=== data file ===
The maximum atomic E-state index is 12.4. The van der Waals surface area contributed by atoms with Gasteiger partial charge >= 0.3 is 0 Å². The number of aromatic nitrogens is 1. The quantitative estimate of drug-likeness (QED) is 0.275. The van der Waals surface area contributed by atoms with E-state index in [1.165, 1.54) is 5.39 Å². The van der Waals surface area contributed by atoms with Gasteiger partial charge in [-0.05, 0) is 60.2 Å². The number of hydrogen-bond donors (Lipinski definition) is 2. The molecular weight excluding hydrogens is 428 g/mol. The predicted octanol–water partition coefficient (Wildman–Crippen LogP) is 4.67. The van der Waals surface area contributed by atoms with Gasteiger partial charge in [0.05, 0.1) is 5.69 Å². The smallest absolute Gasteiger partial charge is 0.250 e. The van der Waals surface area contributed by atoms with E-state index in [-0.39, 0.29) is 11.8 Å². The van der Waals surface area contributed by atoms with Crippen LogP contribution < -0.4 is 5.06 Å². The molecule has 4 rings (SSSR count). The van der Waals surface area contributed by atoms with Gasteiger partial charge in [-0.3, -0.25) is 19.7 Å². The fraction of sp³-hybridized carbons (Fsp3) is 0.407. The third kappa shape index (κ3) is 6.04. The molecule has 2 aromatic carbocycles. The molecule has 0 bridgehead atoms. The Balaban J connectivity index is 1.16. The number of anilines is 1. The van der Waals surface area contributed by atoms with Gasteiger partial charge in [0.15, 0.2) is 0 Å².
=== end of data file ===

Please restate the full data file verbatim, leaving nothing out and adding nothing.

The maximum atomic E-state index is 12.4. The van der Waals surface area contributed by atoms with Gasteiger partial charge >= 0.3 is 0 Å². The number of aromatic nitrogens is 1. The quantitative estimate of drug-likeness (QED) is 0.275. The van der Waals surface area contributed by atoms with E-state index in [1.165, 1.54) is 5.39 Å². The van der Waals surface area contributed by atoms with Gasteiger partial charge in [-0.05, 0) is 60.2 Å². The number of hydrogen-bond donors (Lipinski definition) is 2. The molecular weight excluding hydrogens is 428 g/mol. The predicted octanol–water partition coefficient (Wildman–Crippen LogP) is 4.67. The van der Waals surface area contributed by atoms with Gasteiger partial charge in [0.05, 0.1) is 5.69 Å². The smallest absolute Gasteiger partial charge is 0.250 e. The van der Waals surface area contributed by atoms with E-state index in [-0.39, 0.29) is 11.8 Å². The van der Waals surface area contributed by atoms with Crippen LogP contribution < -0.4 is 5.06 Å². The molecule has 4 rings (SSSR count). The van der Waals surface area contributed by atoms with Gasteiger partial charge in [-0.3, -0.25) is 19.7 Å². The fraction of sp³-hybridized carbons (Fsp3) is 0.407. The third kappa shape index (κ3) is 6.04. The molecule has 2 aromatic carbocycles. The molecule has 0 bridgehead atoms. The Balaban J connectivity index is 1.16. The number of anilines is 1. The van der Waals surface area contributed by atoms with Gasteiger partial charge in [0.15, 0.2) is 0 Å².